Bariatric Weight-Loss Surgery

How Much Should I Walk According to my BMI Calculator?

Dr. Jason F. Moy
Dr. Brian T. Chin
Daniel Roman
How Much Should I Walk According to my BMI Calculator?

Walking is an essential part of living a healthy lifestyle. The benefits of taking daily walks are seemingly endless. It’s proven that walking every day can reduce your risk of heart disease, stroke, cancer, and diabetes. Not to mention exposure to fresh air and sunlight can reduce symptoms of depression or anxiety, and improve your quality of life significantly. Walking brings joy!

Although walking comes highly recommended by doctors across the globe, it’s important to know how much you should walk based on your BMI (Body Mass Index). Understanding the basics of BMI, learning about the BMI Calculator, and planning your daily walks based on your BMI will aid you greatly in your health journey. With so many opportunities to count your steps or mileage, it’s never been easier to get your daily steps in!

BMI: A Tool for Measuring Body Fat Percentage

Before we delve into the recommended daily walking targets according to your BMI, let's clarify what BMI is. BMI, or Body Mass Index, is a mathematical calculation used to estimate body fat percentage. To calculate your BMI, divide your weight in pounds by your height in inches squared, and then multiply by 703.

Our BMI Chart can provide insight into where you fall on the BMI scale. However, it's crucial to remember that individual health conditions should also be considered when interpreting your BMI.

Determining Your Ideal Walking Routine

Generally, the higher your BMI, the more you may benefit from walking and other physical activities. Walking can help you burn calories, improve your heart health, lower your blood sugar, ease joint pain, boost your immune system, and enhance your mood. However, walking is not the only factor that affects your weight and health. You also need to consider your diet, sleep, stress, and other lifestyle habits.

To get the most out of walking, you should aim to walk at a moderate intensity for at least 150 minutes per week, or 30 minutes per day for five days a week. This is the minimum amount recommended by the Physical Activity Guidelines for Americans. You can also increase the duration, frequency, or intensity of your walking to achieve greater benefits. For example, you can walk for 45 minutes per day, six days a week, or walk at a brisk pace or uphill.

To track your walking progress, you can use a pedometer, a smartphone app, or a fitness tracker. These devices can help you measure how many steps you take, how far you walk, how long you walk, and how many calories you burn. You can also set goals and challenges for yourself to stay motivated and have fun.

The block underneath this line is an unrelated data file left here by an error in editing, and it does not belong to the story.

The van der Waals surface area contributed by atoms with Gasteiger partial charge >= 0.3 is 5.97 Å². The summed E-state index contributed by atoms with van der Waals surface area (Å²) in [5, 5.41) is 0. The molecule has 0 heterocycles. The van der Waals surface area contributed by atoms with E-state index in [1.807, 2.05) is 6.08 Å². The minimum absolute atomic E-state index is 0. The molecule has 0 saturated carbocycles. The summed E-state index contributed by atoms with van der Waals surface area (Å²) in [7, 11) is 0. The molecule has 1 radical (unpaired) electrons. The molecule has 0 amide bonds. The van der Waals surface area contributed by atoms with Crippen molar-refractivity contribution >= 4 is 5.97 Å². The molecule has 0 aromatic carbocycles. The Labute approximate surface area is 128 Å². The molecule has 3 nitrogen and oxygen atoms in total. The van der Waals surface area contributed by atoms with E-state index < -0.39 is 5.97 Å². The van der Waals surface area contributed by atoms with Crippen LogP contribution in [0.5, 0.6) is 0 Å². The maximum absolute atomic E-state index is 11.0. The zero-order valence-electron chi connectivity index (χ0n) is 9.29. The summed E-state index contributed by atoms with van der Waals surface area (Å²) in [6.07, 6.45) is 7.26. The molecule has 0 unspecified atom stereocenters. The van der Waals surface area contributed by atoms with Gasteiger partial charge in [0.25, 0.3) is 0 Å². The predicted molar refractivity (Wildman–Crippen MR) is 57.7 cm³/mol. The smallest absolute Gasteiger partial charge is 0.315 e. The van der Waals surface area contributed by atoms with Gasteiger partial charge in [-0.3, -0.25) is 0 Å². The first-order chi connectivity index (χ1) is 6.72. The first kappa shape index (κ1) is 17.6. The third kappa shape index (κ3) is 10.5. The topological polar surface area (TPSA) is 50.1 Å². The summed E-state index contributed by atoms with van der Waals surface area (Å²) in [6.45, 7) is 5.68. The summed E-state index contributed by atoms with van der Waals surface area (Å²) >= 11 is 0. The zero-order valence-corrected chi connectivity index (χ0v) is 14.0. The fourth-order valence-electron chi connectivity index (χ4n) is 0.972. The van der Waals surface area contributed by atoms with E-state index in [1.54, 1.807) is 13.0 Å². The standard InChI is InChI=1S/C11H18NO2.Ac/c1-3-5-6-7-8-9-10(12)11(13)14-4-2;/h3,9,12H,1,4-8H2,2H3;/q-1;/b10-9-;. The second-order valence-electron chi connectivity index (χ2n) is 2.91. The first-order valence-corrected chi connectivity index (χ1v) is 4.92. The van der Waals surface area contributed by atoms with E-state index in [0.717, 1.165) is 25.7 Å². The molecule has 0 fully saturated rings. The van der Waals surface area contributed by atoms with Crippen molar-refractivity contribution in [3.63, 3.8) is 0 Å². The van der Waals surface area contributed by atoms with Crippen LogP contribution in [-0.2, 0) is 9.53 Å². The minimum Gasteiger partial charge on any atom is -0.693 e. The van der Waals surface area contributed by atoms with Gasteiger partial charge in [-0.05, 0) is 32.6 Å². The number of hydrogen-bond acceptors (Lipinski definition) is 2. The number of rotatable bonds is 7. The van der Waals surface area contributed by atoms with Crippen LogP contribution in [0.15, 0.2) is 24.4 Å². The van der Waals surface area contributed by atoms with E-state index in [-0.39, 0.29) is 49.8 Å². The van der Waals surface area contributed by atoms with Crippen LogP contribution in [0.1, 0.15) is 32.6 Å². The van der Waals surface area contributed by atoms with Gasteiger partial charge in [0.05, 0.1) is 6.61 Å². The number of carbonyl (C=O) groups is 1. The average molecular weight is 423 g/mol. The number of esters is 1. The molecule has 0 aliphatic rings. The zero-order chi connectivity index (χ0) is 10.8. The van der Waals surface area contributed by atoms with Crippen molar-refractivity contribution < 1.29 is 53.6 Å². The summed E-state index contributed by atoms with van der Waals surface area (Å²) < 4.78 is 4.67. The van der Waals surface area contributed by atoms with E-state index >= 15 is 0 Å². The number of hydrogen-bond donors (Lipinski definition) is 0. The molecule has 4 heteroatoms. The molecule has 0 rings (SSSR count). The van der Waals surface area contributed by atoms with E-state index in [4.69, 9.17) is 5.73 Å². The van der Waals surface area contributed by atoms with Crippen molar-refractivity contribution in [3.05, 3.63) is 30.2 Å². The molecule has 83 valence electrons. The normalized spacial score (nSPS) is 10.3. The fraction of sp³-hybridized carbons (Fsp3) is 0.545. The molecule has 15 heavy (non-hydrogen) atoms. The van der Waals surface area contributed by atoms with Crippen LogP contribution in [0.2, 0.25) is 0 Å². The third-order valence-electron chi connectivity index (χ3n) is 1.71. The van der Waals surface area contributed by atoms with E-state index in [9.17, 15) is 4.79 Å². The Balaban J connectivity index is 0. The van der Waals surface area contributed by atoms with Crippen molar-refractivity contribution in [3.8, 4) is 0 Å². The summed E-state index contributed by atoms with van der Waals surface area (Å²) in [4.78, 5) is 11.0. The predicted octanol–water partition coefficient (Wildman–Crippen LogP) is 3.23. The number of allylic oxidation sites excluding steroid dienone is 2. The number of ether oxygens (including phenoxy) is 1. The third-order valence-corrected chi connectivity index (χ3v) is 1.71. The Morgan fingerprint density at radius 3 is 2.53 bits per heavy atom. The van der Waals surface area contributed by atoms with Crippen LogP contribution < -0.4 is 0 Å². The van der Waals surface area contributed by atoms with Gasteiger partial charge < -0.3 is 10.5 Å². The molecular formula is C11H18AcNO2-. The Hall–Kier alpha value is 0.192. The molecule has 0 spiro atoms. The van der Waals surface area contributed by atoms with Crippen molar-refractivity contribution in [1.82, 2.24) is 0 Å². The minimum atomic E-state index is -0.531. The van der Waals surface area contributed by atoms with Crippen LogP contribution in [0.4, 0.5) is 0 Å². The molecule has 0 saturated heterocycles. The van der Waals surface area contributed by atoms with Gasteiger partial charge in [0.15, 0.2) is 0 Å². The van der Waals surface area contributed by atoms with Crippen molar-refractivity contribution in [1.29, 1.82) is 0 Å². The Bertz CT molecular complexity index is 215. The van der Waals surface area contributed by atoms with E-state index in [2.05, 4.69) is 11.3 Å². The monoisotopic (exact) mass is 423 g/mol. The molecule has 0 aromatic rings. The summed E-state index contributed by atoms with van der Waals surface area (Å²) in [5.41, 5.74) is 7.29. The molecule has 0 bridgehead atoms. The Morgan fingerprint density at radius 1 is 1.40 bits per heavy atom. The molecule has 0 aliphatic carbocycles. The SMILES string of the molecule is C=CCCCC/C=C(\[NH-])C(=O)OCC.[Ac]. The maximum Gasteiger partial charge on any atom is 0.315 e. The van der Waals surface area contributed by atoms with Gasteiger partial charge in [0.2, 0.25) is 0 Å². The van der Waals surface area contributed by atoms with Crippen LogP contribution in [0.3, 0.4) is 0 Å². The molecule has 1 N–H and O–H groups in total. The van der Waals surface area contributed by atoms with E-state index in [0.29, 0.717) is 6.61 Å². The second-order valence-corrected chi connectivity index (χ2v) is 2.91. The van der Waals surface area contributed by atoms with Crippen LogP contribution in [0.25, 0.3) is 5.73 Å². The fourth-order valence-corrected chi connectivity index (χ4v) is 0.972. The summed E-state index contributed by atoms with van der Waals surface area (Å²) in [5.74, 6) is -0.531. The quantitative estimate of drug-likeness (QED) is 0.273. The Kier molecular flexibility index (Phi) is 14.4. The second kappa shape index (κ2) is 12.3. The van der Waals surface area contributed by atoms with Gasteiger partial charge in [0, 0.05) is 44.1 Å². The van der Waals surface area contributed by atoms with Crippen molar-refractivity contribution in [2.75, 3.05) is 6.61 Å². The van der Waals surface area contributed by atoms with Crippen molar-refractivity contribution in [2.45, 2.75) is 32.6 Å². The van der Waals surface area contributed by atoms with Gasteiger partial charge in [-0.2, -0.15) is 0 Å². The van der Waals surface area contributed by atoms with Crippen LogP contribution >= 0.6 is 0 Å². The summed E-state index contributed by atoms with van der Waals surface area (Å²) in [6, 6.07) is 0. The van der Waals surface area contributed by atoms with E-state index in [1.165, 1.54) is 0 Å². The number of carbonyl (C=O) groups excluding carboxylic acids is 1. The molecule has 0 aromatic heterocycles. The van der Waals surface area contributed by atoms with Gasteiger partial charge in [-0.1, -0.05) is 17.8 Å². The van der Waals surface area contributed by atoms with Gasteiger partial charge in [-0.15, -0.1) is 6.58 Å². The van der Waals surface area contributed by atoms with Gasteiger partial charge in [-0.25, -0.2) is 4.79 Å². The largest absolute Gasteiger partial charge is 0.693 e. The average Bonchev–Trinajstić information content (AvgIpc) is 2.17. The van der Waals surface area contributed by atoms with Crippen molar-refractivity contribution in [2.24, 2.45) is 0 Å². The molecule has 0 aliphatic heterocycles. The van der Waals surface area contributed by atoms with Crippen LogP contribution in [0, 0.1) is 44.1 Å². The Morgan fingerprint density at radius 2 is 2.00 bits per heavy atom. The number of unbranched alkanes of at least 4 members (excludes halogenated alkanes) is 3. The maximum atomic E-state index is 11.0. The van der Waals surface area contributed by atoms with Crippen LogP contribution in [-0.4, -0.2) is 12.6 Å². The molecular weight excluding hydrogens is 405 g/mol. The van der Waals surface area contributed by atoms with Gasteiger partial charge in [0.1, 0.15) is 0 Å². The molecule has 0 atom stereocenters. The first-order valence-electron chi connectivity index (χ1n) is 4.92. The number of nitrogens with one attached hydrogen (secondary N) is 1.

However, before you start any new exercise program, you should consult with your doctor to make sure it is safe and suitable for you. You should also start slowly and gradually increase your walking time and intensity as you get more fit and comfortable. Remember to wear comfortable shoes and clothing, drink plenty of water, warm up before walking, and cool down after walking.

Where to Begin?

At BASS Bariatric Surgery Center, we encourage you to take the first step by putting on your walking shoes. Walking is an excellent initial approach for those seeking weight loss, lifestyle changes, or improved health. If you're committed to combating obesity and its associated health concerns, consider requesting a bariatric consultation or calling us at (923) 281-3711. We firmly believe that everyone deserves a healthy, liberated, and high-quality life. Connect with one of our experts today, and let us guide you toward your weight loss goals. With BASS Bariatric, weight loss becomes an attainable reality.

About The Author

Daniel Roman, Content Writer

Daniel Roman is a Digital Content Writer at BASS Medical Group. He received his Masters in Journalism from UC Berkeley in 2021. Daniel has published multiple newspaper articles covering public health issues. His latest was a magazine cover story on pandemics and diseases that he co-wrote with Dr. Elena Conis, a historian of medicine, public health, and the environment.

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